Fog of war: is vaping good for smokers or only for Big Tobacco?

Karen Counter isn’t quite sure what side of the law she’s on, but she’s 100 per cent sure she is right. The GP from the NSW north coast is signing up to proliferate electronic cigarettes – a product that has sparked outright war within her profession and disagreements within the government.

E-cigarettes containing nicotine remain banned in Australia without a prescription. Photo: AP

E-cigarettes containing nicotine are illegal in Australia, unless the user has a prescription to help them quit smoking. But very few doctors – perhaps only a dozen nationwide – are willing to do so at present because it contravenes medical guidelines.

Increasingly, Australia stands alone. Vaping nicotine is legal in Britain, the US and Canada, and New Zealand effectively legalised it courtesy of a court decision in May. But in Canberra, Health Minister Greg Hunt remains vehemently opposed.

“The overwhelming medical advice and evidence is that it’s likely to lead to the uptake of smoking and we cannot support that,” his spokesperson says.

But the movement for change is growing. A group of Liberal MPs are intent on prosecuting the case for legalisation and believe they can get the majority of their party onside. Tobacco lobbyists are also on the cause. Meanwhile, others are taking the issue into their own hands.

Counter is one of two doctors partnering with a fledgling firm, Nicovape, to sign prescriptions for clients who fill out an online questionnaire. The firm says the survey is more controlled and more comprehensive than a standard in-person medical exam. Successful patients will receive nicotine in the mail for $10 a pod (equivalent to about 30 paper cigarettes).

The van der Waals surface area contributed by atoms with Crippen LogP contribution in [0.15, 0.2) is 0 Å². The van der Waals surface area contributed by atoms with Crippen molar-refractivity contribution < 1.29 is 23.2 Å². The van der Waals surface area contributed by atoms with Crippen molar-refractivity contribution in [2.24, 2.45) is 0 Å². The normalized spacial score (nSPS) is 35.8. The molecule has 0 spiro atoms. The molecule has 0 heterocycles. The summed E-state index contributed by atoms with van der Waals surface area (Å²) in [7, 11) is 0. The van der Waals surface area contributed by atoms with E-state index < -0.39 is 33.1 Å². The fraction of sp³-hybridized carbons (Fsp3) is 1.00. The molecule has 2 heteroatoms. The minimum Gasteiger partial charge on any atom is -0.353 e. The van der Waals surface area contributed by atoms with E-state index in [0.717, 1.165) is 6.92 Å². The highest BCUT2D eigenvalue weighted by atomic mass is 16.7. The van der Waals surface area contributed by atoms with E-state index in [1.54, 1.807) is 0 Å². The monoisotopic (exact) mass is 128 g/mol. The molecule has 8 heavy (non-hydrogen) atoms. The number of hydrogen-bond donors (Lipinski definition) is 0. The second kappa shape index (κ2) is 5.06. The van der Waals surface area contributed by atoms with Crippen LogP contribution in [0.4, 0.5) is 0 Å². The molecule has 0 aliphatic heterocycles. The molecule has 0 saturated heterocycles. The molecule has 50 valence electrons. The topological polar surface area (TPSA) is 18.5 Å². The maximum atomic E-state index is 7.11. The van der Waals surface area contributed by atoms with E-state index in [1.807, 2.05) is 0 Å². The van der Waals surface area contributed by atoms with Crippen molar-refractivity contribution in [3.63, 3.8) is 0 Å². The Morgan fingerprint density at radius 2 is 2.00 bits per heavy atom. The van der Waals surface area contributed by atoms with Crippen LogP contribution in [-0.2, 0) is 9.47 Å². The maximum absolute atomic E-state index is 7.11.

Counter works in Wauchope and specialises in smoking cessation. She has many disadvantaged patients with illnesses related to heavy smoking, and is convinced e-cigarettes are the solution for people who have tried other means of quitting.

“I feel it’s my duty of care,” she says. “We can’t sit around and watch people die, waiting for 100 per cent perfect evidence.”

Counter says she would be paid $5 per prescription she signs. Nicovape is yet to get underway, but it has a website that optimistically boasts of saving 1 million Australian lives by 2021. Its founder Ryan Boulton concedes the scheme is in a “grey legal area”, but says he is playing by the rules. He hopes to build an evidence base that e-cigarettes can actually help people quit.

Proponents of e-cigarettes point to recent and substantial research from Public Health England, a British government agency, that found vaping was 95 per cent less harmful than smoking and there were “substantial health benefits” from making the switch.

“No one is saying that there’s any doubt any more about the lower harm profile of these products,” Boulton tells Fairfax Media. “Their concerns are about the efficacy.”

But that’s not strictly true. The new president of the Australian Medical Association, Tony Bartone, has struck a defiant note about e-cigarettes in his first two weeks on the job.

He says the jury is still out on every aspect of vaping, including the health impacts compared to traditional smoking, and warns of “unintended consequences” down the track.

Originally Published by The Katherine Times, continue reading here.

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